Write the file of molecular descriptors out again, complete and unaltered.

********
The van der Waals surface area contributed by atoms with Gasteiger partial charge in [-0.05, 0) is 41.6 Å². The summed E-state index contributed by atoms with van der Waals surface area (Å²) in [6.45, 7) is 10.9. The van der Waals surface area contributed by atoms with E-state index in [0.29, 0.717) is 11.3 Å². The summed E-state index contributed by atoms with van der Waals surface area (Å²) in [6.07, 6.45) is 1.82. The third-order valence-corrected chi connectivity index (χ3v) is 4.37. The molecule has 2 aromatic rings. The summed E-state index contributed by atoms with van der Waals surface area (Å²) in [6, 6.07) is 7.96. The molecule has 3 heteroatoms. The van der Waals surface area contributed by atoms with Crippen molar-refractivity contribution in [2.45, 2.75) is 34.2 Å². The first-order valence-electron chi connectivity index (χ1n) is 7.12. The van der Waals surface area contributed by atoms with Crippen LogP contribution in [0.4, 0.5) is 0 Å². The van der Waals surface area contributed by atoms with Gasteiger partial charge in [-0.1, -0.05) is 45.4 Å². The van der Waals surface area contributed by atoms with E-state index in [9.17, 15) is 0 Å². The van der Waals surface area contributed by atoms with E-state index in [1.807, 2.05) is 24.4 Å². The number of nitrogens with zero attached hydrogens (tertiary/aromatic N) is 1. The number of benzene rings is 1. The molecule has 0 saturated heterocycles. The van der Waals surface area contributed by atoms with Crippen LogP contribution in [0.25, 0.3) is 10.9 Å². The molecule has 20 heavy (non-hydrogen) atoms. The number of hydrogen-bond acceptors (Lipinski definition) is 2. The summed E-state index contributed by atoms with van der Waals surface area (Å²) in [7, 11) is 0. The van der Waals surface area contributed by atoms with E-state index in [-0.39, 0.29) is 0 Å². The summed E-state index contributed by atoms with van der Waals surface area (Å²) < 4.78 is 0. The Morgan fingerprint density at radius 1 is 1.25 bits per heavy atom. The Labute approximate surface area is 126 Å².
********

The van der Waals surface area contributed by atoms with Gasteiger partial charge in [-0.05, 0) is 41.6 Å². The summed E-state index contributed by atoms with van der Waals surface area (Å²) in [6.45, 7) is 10.9. The van der Waals surface area contributed by atoms with E-state index in [0.29, 0.717) is 11.3 Å². The summed E-state index contributed by atoms with van der Waals surface area (Å²) in [6.07, 6.45) is 1.82. The third-order valence-corrected chi connectivity index (χ3v) is 4.37. The molecule has 2 aromatic rings. The summed E-state index contributed by atoms with van der Waals surface area (Å²) in [6, 6.07) is 7.96. The molecule has 3 heteroatoms. The van der Waals surface area contributed by atoms with Crippen molar-refractivity contribution in [2.45, 2.75) is 34.2 Å². The first-order valence-electron chi connectivity index (χ1n) is 7.12. The van der Waals surface area contributed by atoms with Crippen LogP contribution in [0.4, 0.5) is 0 Å². The van der Waals surface area contributed by atoms with Gasteiger partial charge in [-0.1, -0.05) is 45.4 Å². The van der Waals surface area contributed by atoms with E-state index in [9.17, 15) is 0 Å². The van der Waals surface area contributed by atoms with E-state index in [1.807, 2.05) is 24.4 Å². The number of nitrogens with zero attached hydrogens (tertiary/aromatic N) is 1. The number of benzene rings is 1. The molecule has 0 saturated heterocycles. The van der Waals surface area contributed by atoms with Crippen LogP contribution in [0.25, 0.3) is 10.9 Å². The molecule has 20 heavy (non-hydrogen) atoms. The number of hydrogen-bond acceptors (Lipinski definition) is 2. The summed E-state index contributed by atoms with van der Waals surface area (Å²) in [7, 11) is 0. The van der Waals surface area contributed by atoms with E-state index in [-0.39, 0.29) is 0 Å². The summed E-state index contributed by atoms with van der Waals surface area (Å²) < 4.78 is 0. The Morgan fingerprint density at radius 1 is 1.25 bits per heavy atom. The Labute approximate surface area is 126 Å².